• Sir Isaac Newton;
  • Isaac Watts, hymnist;
  • Immanuel Kant;
  • Anne Bronte;
  • Robert and Elizabeth Browning;
  • Robert Burns;
  • George MacDonald;
  • Alexander Pope;
  • Florence Nightingale;
  • Hans Christian Andersen;
  • Henry Wadsworth Longfellow;
  • Charles Dickens;
  • Lewis Carroll;
  • Henry Ward Beecher;
  • Hans Denk (Anabaptist leader);
  • Victor Hugo;
  • Canon Wilberforce;
  • Hannah Whitall Smith, Evangelist and Bible teacher;
  • Clara Barton, founder of American Red Cross;
  • Abraham Lincoln;
  • Benjamin Franklin;
  • George Washington;
  • John A. T. Robinson, theologian;
  • William Barclay, theologian and translator;
  • Andrew Murray, Christian writer and intercessor;
  • Karl Barth, a leading European theologian of the 20th century.
  • Charles Schulz, creator of the Peanuts comic strip;
  • There are many more contemporary names that could be added to the above list.
  • There have been many others, over the years, who either saw “universalism” in the Christian Scriptures or were very favourable to the idea of universalism (including a few who would not describe themselves as universalists).
  • For those who may be interested, there is a longer and more comprehensive list of persons who had a favourable view of universalism at the following link: Believers and Supporters of Christian Universalism

Why don’t we hear about more Christians embracing Christian Universalism?

  • Those who believe in universalism of the Biblical variety, generally do not want to build a denomination around the teaching. 
  • It belongs to everyone. 
  • There are those who believe in the salvation of all mankind in every denomination of Christianity. 
  • They do not verbalize it because of the persecution they might receive. But surveys of Christians in main-line denominations prove many of them do NOT believe in Hell even though the teaching of Hell is part of their denomination’s teachings.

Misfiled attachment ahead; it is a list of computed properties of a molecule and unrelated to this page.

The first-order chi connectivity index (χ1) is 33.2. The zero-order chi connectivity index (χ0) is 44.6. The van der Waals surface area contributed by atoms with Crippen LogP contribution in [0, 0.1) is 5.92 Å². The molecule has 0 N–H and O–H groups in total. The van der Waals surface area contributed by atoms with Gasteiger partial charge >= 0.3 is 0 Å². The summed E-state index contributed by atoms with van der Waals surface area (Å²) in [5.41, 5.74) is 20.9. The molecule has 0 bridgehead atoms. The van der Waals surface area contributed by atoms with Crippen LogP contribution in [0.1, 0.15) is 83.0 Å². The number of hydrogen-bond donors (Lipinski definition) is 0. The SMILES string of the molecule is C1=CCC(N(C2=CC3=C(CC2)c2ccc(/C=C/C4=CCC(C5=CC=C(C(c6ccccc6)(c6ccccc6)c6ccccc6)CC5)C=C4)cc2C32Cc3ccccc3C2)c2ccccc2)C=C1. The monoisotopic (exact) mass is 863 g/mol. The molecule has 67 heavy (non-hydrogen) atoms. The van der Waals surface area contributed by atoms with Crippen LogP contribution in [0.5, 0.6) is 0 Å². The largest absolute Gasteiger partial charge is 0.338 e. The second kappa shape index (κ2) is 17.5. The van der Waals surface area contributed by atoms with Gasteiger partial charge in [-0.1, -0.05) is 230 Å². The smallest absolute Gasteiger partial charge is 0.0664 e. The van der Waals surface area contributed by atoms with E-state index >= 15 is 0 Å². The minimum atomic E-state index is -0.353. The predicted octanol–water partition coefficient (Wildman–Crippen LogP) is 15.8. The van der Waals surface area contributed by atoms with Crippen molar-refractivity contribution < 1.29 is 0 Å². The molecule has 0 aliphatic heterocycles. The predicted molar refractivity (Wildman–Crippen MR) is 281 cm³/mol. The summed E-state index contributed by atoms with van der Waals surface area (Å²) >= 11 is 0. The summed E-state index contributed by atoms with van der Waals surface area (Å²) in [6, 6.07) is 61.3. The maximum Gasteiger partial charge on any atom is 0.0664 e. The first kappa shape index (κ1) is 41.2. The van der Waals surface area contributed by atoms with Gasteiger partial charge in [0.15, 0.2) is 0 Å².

• Many seminary professors and church leaders personally do not believe in Hell, but they do not make a big issue out of it for fear of losing their position and income.


  • In summary, Christian Universalism comes right out of the mouths of the Hebrew prophets … out of the mouth of the Messiah, Jesus of Nazareth … out of the mouths of the apostles of Christ, who established as a foundational teaching in the first century AD …
  • During the first few centuries, Christian Universalism was taught by the early church fathers. 
  • That said, by about the time of Augustine, this glorious teaching was downplayed, which some believe pushed the Western world into the Dark Ages. 
  • During that time, those who embraced the Universal Restitution of all things were killed for their beliefs and many of their writings were burned. That is why we find much literature supporting universal salvation in the early church fathers’ writings but not much from about the fifth century to the time of the Reformation.
  • Since the Reformation, however, a lot has been written by Christians who support the teaching of Universal Restoration and they have done so using Scriptures to prove it.  
  • This teaching will NOT sink into the sands of time again … This teaching will expand as the knowledge of the Lord begins to cover the earth … and it is part of the knowledge that will set humanity free from its bondage to corruption.

** The questions and answers on this page are based, in large part, on an article, Refutation, Rebuttal, Exposition and Explanation of Universalism, by Gary Amirault of Tentmaker Ministries. Below is an excerpt from the article: